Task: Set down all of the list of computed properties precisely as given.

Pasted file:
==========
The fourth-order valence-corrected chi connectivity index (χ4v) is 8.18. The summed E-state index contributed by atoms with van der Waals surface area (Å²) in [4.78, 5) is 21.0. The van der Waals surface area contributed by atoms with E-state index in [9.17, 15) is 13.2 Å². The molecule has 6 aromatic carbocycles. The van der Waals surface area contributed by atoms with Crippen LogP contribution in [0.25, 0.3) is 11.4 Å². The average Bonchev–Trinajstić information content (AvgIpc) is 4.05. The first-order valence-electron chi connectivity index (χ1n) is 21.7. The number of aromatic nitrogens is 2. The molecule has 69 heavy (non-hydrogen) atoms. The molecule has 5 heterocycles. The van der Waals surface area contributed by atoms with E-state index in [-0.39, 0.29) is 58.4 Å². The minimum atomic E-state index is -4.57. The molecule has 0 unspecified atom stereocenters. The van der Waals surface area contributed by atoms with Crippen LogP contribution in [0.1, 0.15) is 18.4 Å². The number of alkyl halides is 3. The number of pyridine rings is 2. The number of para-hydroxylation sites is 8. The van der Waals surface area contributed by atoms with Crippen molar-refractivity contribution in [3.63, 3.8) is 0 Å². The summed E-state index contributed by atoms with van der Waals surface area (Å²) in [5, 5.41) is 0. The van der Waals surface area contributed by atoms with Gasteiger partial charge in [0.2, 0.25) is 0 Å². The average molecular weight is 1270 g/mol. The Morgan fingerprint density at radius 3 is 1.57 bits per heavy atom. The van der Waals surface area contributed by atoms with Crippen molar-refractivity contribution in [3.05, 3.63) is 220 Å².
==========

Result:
The fourth-order valence-corrected chi connectivity index (χ4v) is 8.18. The summed E-state index contributed by atoms with van der Waals surface area (Å²) in [4.78, 5) is 21.0. The van der Waals surface area contributed by atoms with E-state index in [9.17, 15) is 13.2 Å². The molecule has 6 aromatic carbocycles. The van der Waals surface area contributed by atoms with Crippen LogP contribution in [0.25, 0.3) is 11.4 Å². The average Bonchev–Trinajstić information content (AvgIpc) is 4.05. The first-order valence-electron chi connectivity index (χ1n) is 21.7. The number of aromatic nitrogens is 2. The molecule has 69 heavy (non-hydrogen) atoms. The molecule has 5 heterocycles. The van der Waals surface area contributed by atoms with E-state index in [-0.39, 0.29) is 58.4 Å². The minimum atomic E-state index is -4.57. The molecule has 0 unspecified atom stereocenters. The van der Waals surface area contributed by atoms with Crippen LogP contribution in [0.1, 0.15) is 18.4 Å². The number of alkyl halides is 3. The number of pyridine rings is 2. The number of para-hydroxylation sites is 8. The van der Waals surface area contributed by atoms with Crippen molar-refractivity contribution in [3.63, 3.8) is 0 Å². The summed E-state index contributed by atoms with van der Waals surface area (Å²) in [5, 5.41) is 0. The van der Waals surface area contributed by atoms with Gasteiger partial charge in [0.2, 0.25) is 0 Å². The average molecular weight is 1270 g/mol. The Morgan fingerprint density at radius 3 is 1.57 bits per heavy atom. The van der Waals surface area contributed by atoms with Crippen molar-refractivity contribution in [3.05, 3.63) is 220 Å².